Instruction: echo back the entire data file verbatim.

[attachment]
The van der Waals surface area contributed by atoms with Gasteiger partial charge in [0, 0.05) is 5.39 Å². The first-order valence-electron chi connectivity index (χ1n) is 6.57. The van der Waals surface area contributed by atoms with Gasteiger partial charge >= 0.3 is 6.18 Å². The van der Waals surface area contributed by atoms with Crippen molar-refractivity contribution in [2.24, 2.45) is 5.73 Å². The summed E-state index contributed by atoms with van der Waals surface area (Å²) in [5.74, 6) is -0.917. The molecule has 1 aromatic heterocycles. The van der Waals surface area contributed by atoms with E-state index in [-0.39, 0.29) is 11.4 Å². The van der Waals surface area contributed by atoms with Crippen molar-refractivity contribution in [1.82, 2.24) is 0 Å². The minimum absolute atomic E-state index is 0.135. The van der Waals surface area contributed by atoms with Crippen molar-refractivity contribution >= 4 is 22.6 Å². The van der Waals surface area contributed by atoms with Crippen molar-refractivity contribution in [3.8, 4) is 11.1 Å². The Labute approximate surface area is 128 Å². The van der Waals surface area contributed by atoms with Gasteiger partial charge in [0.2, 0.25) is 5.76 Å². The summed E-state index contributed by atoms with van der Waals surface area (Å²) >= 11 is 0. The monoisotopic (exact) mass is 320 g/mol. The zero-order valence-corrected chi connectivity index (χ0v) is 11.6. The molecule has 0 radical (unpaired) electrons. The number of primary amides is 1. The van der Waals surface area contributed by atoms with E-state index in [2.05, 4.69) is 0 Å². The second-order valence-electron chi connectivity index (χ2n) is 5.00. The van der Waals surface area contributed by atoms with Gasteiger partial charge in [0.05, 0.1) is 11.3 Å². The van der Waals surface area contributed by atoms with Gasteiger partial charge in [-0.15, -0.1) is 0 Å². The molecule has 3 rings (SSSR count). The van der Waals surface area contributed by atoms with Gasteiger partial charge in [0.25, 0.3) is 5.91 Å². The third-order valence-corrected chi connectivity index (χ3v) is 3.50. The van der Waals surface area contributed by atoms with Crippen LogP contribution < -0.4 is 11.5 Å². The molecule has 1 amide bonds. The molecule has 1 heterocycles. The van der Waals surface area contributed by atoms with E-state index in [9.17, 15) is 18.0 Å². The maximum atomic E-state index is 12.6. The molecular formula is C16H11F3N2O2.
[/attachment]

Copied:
The van der Waals surface area contributed by atoms with Gasteiger partial charge in [0, 0.05) is 5.39 Å². The first-order valence-electron chi connectivity index (χ1n) is 6.57. The van der Waals surface area contributed by atoms with Gasteiger partial charge >= 0.3 is 6.18 Å². The van der Waals surface area contributed by atoms with Crippen molar-refractivity contribution in [2.24, 2.45) is 5.73 Å². The summed E-state index contributed by atoms with van der Waals surface area (Å²) in [5.74, 6) is -0.917. The molecule has 1 aromatic heterocycles. The van der Waals surface area contributed by atoms with E-state index in [-0.39, 0.29) is 11.4 Å². The van der Waals surface area contributed by atoms with Crippen molar-refractivity contribution in [1.82, 2.24) is 0 Å². The minimum absolute atomic E-state index is 0.135. The van der Waals surface area contributed by atoms with Crippen molar-refractivity contribution >= 4 is 22.6 Å². The van der Waals surface area contributed by atoms with Crippen molar-refractivity contribution in [3.8, 4) is 11.1 Å². The Labute approximate surface area is 128 Å². The van der Waals surface area contributed by atoms with Gasteiger partial charge in [0.2, 0.25) is 5.76 Å². The summed E-state index contributed by atoms with van der Waals surface area (Å²) >= 11 is 0. The monoisotopic (exact) mass is 320 g/mol. The zero-order valence-corrected chi connectivity index (χ0v) is 11.6. The molecule has 0 radical (unpaired) electrons. The number of primary amides is 1. The van der Waals surface area contributed by atoms with E-state index in [2.05, 4.69) is 0 Å². The second-order valence-electron chi connectivity index (χ2n) is 5.00. The van der Waals surface area contributed by atoms with Gasteiger partial charge in [0.05, 0.1) is 11.3 Å². The van der Waals surface area contributed by atoms with Gasteiger partial charge in [-0.15, -0.1) is 0 Å². The molecule has 3 rings (SSSR count). The van der Waals surface area contributed by atoms with Gasteiger partial charge in [0.25, 0.3) is 5.91 Å². The third-order valence-corrected chi connectivity index (χ3v) is 3.50. The van der Waals surface area contributed by atoms with Crippen LogP contribution < -0.4 is 11.5 Å². The molecule has 1 amide bonds. The molecule has 1 heterocycles. The van der Waals surface area contributed by atoms with E-state index in [9.17, 15) is 18.0 Å². The maximum atomic E-state index is 12.6. The molecular formula is C16H11F3N2O2.